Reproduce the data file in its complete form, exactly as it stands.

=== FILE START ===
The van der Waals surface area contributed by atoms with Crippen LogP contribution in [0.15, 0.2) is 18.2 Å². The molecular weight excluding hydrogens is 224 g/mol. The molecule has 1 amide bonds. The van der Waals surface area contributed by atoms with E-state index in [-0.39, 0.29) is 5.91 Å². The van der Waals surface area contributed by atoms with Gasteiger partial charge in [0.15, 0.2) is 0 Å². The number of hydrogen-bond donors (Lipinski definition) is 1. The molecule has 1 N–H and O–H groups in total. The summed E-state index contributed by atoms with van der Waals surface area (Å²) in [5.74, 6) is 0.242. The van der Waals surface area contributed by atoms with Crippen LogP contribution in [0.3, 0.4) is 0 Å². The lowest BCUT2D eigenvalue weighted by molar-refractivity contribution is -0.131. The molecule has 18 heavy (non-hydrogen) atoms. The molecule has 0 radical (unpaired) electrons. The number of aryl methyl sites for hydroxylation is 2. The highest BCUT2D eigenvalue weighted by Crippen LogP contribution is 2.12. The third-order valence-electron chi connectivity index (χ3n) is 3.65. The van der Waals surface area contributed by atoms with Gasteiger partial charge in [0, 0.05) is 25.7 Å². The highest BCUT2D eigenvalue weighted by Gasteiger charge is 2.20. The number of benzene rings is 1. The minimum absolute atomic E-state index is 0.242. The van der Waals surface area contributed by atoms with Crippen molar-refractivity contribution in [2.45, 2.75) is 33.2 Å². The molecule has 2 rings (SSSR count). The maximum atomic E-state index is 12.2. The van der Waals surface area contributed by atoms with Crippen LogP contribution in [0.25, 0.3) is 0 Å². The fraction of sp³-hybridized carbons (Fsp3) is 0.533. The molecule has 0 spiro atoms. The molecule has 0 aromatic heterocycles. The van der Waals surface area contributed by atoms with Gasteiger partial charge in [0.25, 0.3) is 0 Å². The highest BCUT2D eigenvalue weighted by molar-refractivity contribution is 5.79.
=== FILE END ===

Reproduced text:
The van der Waals surface area contributed by atoms with Crippen LogP contribution in [0.15, 0.2) is 18.2 Å². The molecular weight excluding hydrogens is 224 g/mol. The molecule has 1 amide bonds. The van der Waals surface area contributed by atoms with E-state index in [-0.39, 0.29) is 5.91 Å². The van der Waals surface area contributed by atoms with Gasteiger partial charge in [0.15, 0.2) is 0 Å². The number of hydrogen-bond donors (Lipinski definition) is 1. The molecule has 1 N–H and O–H groups in total. The summed E-state index contributed by atoms with van der Waals surface area (Å²) in [5.74, 6) is 0.242. The van der Waals surface area contributed by atoms with Crippen LogP contribution in [0.3, 0.4) is 0 Å². The lowest BCUT2D eigenvalue weighted by molar-refractivity contribution is -0.131. The molecule has 18 heavy (non-hydrogen) atoms. The molecule has 0 radical (unpaired) electrons. The number of aryl methyl sites for hydroxylation is 2. The highest BCUT2D eigenvalue weighted by Crippen LogP contribution is 2.12. The third-order valence-electron chi connectivity index (χ3n) is 3.65. The van der Waals surface area contributed by atoms with Gasteiger partial charge in [0, 0.05) is 25.7 Å². The highest BCUT2D eigenvalue weighted by Gasteiger charge is 2.20. The number of benzene rings is 1. The minimum absolute atomic E-state index is 0.242. The van der Waals surface area contributed by atoms with Crippen molar-refractivity contribution in [2.45, 2.75) is 33.2 Å². The molecule has 2 rings (SSSR count). The maximum atomic E-state index is 12.2. The van der Waals surface area contributed by atoms with Crippen LogP contribution in [0.25, 0.3) is 0 Å². The fraction of sp³-hybridized carbons (Fsp3) is 0.533. The molecule has 0 spiro atoms. The molecule has 0 aromatic heterocycles. The van der Waals surface area contributed by atoms with Gasteiger partial charge in [0.25, 0.3) is 0 Å². The highest BCUT2D eigenvalue weighted by molar-refractivity contribution is 5.79.